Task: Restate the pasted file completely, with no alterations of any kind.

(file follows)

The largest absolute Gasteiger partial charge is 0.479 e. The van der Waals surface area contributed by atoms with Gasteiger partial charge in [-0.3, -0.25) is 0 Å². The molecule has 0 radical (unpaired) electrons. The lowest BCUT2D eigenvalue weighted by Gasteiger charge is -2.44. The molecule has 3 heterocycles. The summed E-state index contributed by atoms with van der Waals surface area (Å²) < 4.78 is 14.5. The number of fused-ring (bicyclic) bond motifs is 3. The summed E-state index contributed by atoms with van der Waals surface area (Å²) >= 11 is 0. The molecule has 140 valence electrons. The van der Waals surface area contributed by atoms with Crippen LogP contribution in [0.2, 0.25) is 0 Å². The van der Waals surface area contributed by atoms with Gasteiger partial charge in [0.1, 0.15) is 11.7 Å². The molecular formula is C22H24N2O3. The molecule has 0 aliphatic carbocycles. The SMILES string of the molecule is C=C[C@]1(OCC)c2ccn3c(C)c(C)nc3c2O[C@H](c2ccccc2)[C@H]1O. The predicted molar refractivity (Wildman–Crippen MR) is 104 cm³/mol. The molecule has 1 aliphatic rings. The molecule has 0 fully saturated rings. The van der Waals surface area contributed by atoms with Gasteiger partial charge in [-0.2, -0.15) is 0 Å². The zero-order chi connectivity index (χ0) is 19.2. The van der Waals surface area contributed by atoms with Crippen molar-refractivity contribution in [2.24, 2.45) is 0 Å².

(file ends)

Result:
The largest absolute Gasteiger partial charge is 0.479 e. The van der Waals surface area contributed by atoms with Gasteiger partial charge in [-0.3, -0.25) is 0 Å². The molecule has 0 radical (unpaired) electrons. The lowest BCUT2D eigenvalue weighted by Gasteiger charge is -2.44. The molecule has 3 heterocycles. The summed E-state index contributed by atoms with van der Waals surface area (Å²) < 4.78 is 14.5. The number of fused-ring (bicyclic) bond motifs is 3. The summed E-state index contributed by atoms with van der Waals surface area (Å²) >= 11 is 0. The molecule has 140 valence electrons. The van der Waals surface area contributed by atoms with Crippen LogP contribution in [0.2, 0.25) is 0 Å². The van der Waals surface area contributed by atoms with Gasteiger partial charge in [0.1, 0.15) is 11.7 Å². The molecular formula is C22H24N2O3. The molecule has 0 aliphatic carbocycles. The SMILES string of the molecule is C=C[C@]1(OCC)c2ccn3c(C)c(C)nc3c2O[C@H](c2ccccc2)[C@H]1O. The predicted molar refractivity (Wildman–Crippen MR) is 104 cm³/mol. The molecule has 1 aliphatic rings. The molecule has 0 fully saturated rings. The van der Waals surface area contributed by atoms with Gasteiger partial charge in [-0.2, -0.15) is 0 Å². The zero-order chi connectivity index (χ0) is 19.2. The van der Waals surface area contributed by atoms with Crippen molar-refractivity contribution in [2.24, 2.45) is 0 Å².